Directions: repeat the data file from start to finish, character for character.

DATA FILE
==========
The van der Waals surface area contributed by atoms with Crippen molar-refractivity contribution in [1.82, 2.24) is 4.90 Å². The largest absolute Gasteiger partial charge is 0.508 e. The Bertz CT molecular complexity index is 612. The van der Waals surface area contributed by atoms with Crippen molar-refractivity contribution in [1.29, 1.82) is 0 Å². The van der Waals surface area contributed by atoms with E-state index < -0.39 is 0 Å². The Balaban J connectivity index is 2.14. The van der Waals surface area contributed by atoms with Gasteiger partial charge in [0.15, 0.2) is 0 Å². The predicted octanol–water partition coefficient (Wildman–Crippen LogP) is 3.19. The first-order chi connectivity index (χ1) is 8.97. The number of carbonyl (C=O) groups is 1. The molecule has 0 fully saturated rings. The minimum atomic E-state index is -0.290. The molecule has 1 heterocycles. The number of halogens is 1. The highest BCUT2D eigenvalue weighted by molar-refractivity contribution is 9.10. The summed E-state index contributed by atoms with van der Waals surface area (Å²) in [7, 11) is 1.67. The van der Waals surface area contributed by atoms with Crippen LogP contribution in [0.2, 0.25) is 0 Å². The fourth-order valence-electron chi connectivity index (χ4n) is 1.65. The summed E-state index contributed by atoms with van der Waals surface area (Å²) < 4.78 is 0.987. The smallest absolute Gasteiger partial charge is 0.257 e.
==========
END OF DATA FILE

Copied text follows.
The van der Waals surface area contributed by atoms with Crippen molar-refractivity contribution in [1.82, 2.24) is 4.90 Å². The largest absolute Gasteiger partial charge is 0.508 e. The Bertz CT molecular complexity index is 612. The van der Waals surface area contributed by atoms with Crippen molar-refractivity contribution in [1.29, 1.82) is 0 Å². The van der Waals surface area contributed by atoms with E-state index < -0.39 is 0 Å². The Balaban J connectivity index is 2.14. The van der Waals surface area contributed by atoms with Gasteiger partial charge in [0.15, 0.2) is 0 Å². The predicted octanol–water partition coefficient (Wildman–Crippen LogP) is 3.19. The first-order chi connectivity index (χ1) is 8.97. The number of carbonyl (C=O) groups is 1. The molecule has 0 fully saturated rings. The minimum atomic E-state index is -0.290. The molecule has 1 heterocycles. The number of halogens is 1. The highest BCUT2D eigenvalue weighted by molar-refractivity contribution is 9.10. The summed E-state index contributed by atoms with van der Waals surface area (Å²) in [7, 11) is 1.67. The van der Waals surface area contributed by atoms with Crippen LogP contribution in [0.2, 0.25) is 0 Å². The fourth-order valence-electron chi connectivity index (χ4n) is 1.65. The summed E-state index contributed by atoms with van der Waals surface area (Å²) < 4.78 is 0.987. The smallest absolute Gasteiger partial charge is 0.257 e.